Tap water…where does it come from?
Millions of people fill their glasses every day with tap water from their faucet. Have you ever thought about where exactly it comes from?
For many, the source of your drinking water may or may not enter your mind on a daily basis. However, for me, I think about it often. I know I spend crazy money for bottled mineral water because it is good for you as well as using water from my tap. But what about those of us who don’t think about where it comes from? Let’s take a look at a typical county and where the water comes from.
What is the original source of our tap water?
Most of our freshwater supply comes from rain and snow which runs into rivers, lakes, and streams. These surface water sources may come from many miles away, even over 100 miles in some cases. The rest of it comes from groundwater that has seeped into the soil. It is stored naturally in aquifers which are natural formations of soil, rock, and sand beneath
the ground. We access this groundwater by pumping it out of the natural underground springs with a well.
The water collected from these natural resources is pumped to a treatment plant where it is screened, cleaned, filtered, and disinfected. It is then pumped to local storage tanks or towers across the county where it is distributed by flowing through service pipes to homes and businesses.
Although tap water is deemed safe by the EPA’s Safe Drinking Water Standards when it leaves the treatment center, it can become contaminated by old pipes. The best thing to do, in my opinion, is to filter your water before drinking if possible. There are many ways to filter water these days and you will need to research what is best for your personal situation. You may want to consider having your water tested by a private water testing service to understand your particular water cleanliness and what it contains.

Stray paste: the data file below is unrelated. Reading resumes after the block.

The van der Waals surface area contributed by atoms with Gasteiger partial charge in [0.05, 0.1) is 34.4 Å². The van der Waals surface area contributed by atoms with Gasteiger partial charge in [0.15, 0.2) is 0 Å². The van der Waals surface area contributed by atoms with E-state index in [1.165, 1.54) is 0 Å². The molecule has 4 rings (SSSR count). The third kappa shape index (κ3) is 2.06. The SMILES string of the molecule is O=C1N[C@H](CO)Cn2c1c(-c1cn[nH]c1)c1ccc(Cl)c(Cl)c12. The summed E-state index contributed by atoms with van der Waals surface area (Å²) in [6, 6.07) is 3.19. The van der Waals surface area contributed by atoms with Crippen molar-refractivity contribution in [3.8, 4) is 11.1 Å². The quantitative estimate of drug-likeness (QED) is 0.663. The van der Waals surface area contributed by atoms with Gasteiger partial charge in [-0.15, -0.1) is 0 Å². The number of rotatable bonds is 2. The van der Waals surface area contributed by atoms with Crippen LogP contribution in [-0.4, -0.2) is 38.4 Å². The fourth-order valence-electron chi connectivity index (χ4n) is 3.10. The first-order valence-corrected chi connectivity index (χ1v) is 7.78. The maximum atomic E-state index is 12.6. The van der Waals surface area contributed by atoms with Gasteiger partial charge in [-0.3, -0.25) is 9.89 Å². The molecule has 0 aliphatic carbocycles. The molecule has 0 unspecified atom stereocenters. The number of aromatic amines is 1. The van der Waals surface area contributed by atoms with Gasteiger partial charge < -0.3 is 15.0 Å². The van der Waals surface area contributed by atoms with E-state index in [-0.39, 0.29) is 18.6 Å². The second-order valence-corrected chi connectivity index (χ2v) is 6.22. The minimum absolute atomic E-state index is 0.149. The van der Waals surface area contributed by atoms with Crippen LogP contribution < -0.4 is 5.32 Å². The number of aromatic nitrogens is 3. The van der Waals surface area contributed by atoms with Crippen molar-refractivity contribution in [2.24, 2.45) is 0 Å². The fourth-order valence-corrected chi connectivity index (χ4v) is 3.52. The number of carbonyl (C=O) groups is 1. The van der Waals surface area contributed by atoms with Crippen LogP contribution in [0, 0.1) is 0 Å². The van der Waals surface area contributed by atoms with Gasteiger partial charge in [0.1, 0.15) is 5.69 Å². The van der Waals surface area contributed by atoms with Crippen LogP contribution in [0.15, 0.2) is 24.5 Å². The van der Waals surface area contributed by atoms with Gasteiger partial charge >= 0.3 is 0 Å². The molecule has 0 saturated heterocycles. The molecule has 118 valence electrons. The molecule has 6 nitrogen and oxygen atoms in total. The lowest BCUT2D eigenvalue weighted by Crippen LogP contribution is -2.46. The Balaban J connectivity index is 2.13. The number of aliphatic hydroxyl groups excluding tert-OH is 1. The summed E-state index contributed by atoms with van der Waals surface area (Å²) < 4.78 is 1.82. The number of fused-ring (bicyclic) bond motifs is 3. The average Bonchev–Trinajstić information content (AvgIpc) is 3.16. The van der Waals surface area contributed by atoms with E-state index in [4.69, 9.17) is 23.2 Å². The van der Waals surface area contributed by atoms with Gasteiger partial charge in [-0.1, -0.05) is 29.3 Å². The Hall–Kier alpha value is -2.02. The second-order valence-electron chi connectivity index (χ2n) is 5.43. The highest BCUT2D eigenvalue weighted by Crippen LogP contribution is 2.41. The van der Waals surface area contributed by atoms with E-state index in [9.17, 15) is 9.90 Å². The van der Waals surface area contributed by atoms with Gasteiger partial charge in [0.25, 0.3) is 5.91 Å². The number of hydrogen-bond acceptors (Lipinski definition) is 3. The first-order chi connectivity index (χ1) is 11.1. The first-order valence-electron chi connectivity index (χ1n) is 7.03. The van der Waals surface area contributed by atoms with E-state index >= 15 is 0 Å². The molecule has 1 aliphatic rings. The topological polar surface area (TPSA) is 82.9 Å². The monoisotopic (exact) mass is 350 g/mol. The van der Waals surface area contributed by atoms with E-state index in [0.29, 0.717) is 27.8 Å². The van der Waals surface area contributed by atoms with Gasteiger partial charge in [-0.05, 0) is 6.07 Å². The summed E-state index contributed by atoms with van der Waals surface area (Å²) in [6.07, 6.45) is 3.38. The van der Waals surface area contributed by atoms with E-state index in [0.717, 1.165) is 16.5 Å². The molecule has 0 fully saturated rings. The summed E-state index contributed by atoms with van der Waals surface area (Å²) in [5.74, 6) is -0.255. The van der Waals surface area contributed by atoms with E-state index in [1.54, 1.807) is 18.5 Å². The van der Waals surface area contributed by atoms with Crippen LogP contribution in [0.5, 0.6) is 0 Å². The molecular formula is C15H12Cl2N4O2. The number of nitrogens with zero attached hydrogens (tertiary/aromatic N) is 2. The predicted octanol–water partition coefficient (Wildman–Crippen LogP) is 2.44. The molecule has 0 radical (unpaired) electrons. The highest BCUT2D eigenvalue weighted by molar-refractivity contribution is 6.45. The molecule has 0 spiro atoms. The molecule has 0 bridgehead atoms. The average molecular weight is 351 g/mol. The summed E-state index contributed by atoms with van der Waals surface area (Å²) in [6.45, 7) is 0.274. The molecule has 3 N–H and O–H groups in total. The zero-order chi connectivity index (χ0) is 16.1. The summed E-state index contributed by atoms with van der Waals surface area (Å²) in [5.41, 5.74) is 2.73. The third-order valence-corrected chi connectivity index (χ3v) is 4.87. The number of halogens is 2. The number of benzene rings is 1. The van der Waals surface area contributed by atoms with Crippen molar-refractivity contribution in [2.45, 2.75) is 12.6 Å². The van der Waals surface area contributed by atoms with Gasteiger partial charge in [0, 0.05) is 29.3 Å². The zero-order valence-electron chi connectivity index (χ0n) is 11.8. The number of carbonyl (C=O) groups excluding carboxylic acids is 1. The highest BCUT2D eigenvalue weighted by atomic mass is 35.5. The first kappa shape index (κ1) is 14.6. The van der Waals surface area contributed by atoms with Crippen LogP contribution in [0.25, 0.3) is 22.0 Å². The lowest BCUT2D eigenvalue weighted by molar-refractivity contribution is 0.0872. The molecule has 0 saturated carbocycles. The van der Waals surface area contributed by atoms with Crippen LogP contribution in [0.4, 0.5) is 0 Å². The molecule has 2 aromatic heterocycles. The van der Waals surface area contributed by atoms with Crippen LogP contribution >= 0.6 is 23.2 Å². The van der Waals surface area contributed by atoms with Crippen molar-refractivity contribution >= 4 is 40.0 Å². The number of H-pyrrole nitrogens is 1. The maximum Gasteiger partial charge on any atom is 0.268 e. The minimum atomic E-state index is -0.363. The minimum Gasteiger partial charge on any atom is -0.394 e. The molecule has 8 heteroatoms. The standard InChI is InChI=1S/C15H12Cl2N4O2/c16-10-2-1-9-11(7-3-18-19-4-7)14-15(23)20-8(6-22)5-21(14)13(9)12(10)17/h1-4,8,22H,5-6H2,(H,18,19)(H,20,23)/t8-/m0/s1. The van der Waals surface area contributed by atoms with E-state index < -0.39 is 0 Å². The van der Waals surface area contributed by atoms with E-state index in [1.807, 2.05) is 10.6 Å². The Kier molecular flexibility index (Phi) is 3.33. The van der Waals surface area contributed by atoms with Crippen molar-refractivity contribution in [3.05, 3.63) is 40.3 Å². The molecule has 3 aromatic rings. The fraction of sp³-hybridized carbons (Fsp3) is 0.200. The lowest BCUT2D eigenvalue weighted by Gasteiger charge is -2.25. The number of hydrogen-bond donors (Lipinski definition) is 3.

What if I have a private well as my water source?
Personally, I have drank well water most of my life. I
love the fresh taste. However, there are other things
that we must consider when drinking well water or groundwater.
We must take into consideration what is near our wells? Livestock, crops, and septic systems can have an indirect effect on our well water. Things we can’t see that seep into
the soils like pesticides and fertilizers may be in the same aquifer that my well is using. I would suggest having well water on a regular basis as well as adding water filtration system to your home.
Want to learn more about this topic? Check out “10 Things You Need To Know About Land.” An excellent resource to add to your real estate, home, or office library... or just carry as a pocket guide!
Cheryl L. Sain has been in the real estate industry for over 20 years and has executed thousands of land transactions with investors, developers, national builders, and individuals.
This information is provided as-is and does not in any way make or imply any guarantees as to an outcome. You will need to evaluate the information herein and consult appropriate professionals such as surveyors, attorneys, tax accountants, or any other professional agencies or broker-in-charge to acquire the information and guidance you need to help you make the decision that is best for you.